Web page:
Teacher's Corner: Literacy Development for True Beginners
The term literacy refers generally to a person’s ability to read and write. (Though literacy is also used more broadly for describing critical knowledge and productive ability in other things, such as financial literacy, media literacy, and cultural literacy, in this Teacher’s Corner, we’ll refer to reading and writing skills).

The term literacy refers generally to a person’s ability to read and write. (Though literacy is also used more broadly for describing critical knowledge and productive ability in other things, such as financial literacy, media literacy, and cultural literacy, in this Teacher’s Corner, we’ll refer to reading and writing skills). When teaching beginner-level students, it is important to provide effective literacy instruction to ensure that students learn to read and write well. This month in the Teacher’s Corner, we will discuss five different components, or skills, that make up literacy. Each week, we will present different instructional strategies and classroom activities that help students develop these skills in meaningful ways.

The National Reading Panel in the United States identified five key components of effective literacy instruction: phonemic awareness, phonics, vocabulary development, fluency, and text comprehension (2000). Each of these areas is defined below.

Phonemic Awareness refers to the ability to understand that words are made up of sounds. More specifically, phonemic awareness includes identifying and manipulating sounds in words. For instance, when students hear the word bat, phonemic awareness allows them to break the word into its three phonemes, or sounds: /b/ /a/ /t/. Phonemic awareness skills would also allow students to swap out sounds in the word cat to form new words such as mat, cap, cut, etc.

Phonics concerns the relationship between the sounds and written letters in a word. That is, when students hear a word, an understanding of phonics allows them to think about the letters used to spell it. Phonics also allows students to see a word in print and decode it based on their knowledge of letter-sound relationships.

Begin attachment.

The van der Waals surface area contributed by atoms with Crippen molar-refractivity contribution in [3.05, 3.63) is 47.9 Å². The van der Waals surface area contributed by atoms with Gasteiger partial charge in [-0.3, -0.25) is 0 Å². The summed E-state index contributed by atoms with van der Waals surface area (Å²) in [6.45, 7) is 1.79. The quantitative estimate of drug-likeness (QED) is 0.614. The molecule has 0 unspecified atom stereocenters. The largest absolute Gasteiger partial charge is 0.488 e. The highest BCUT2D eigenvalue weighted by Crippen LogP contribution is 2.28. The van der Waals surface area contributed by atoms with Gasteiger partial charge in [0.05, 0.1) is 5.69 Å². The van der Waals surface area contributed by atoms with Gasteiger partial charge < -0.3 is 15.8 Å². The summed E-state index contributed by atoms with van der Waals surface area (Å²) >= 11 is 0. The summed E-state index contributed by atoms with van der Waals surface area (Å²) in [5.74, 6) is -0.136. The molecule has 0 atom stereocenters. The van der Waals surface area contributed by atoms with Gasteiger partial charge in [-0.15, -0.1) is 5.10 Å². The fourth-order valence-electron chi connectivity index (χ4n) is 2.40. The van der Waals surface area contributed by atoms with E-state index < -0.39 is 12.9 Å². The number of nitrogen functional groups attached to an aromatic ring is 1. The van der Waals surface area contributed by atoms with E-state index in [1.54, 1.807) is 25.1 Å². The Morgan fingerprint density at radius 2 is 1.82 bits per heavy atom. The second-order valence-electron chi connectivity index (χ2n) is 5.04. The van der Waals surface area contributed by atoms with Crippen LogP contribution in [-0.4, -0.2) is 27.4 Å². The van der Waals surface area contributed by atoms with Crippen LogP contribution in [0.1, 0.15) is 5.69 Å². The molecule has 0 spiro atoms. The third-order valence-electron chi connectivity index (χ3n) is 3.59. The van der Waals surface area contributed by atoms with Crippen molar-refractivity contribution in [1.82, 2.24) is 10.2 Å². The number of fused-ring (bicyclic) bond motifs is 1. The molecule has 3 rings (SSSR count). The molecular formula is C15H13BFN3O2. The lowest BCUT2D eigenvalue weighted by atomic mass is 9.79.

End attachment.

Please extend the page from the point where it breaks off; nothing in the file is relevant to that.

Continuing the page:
Fluency deals with a student’s ability to read text quickly and accurately. Fluent readers recognize words with automaticity; they do not struggle to sound out words while reading.

Vocabulary Development supports students’ ability to recognize and recall the meaning of words they hear or see in print. Most vocabulary is learned indirectly through conversation and reading, but some words must be explicitly taught (Armbuster et al., 2006). Therefore, teachers must provide a vocabulary-rich environment for students who are developing early literacy skills. While this certainly means teaching vocabulary directly, it also means giving students opportunities to interact in the language and to hear language through conversation or literature that is read aloud.

Text Comprehension refers to readers’ ability to understand the content of what they are reading as they read it. Text comprehension includes skills such as setting a purpose before reading, asking oneself questions or summarizing during reading, and reflecting and synthesizing information after reading. Teaching students to use these reading behaviors can help students develop these skills and increase comprehension.

To support students’ literacy development, teachers must plan thoughtful instruction that addresses each one of the elements defined above. This month’s activities can be used to help beginner-level students acquire the skills necessary to start reading or to continue developing their reading skills.



Armbuster, B., et al. (2006). Put reading first: the research building blocks for teaching children to read. Bethesda: The National Reading Panel and The Partnership for Reading.

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Table of Contents

"Move and Say" to Build Foundational Reading SkillsExpand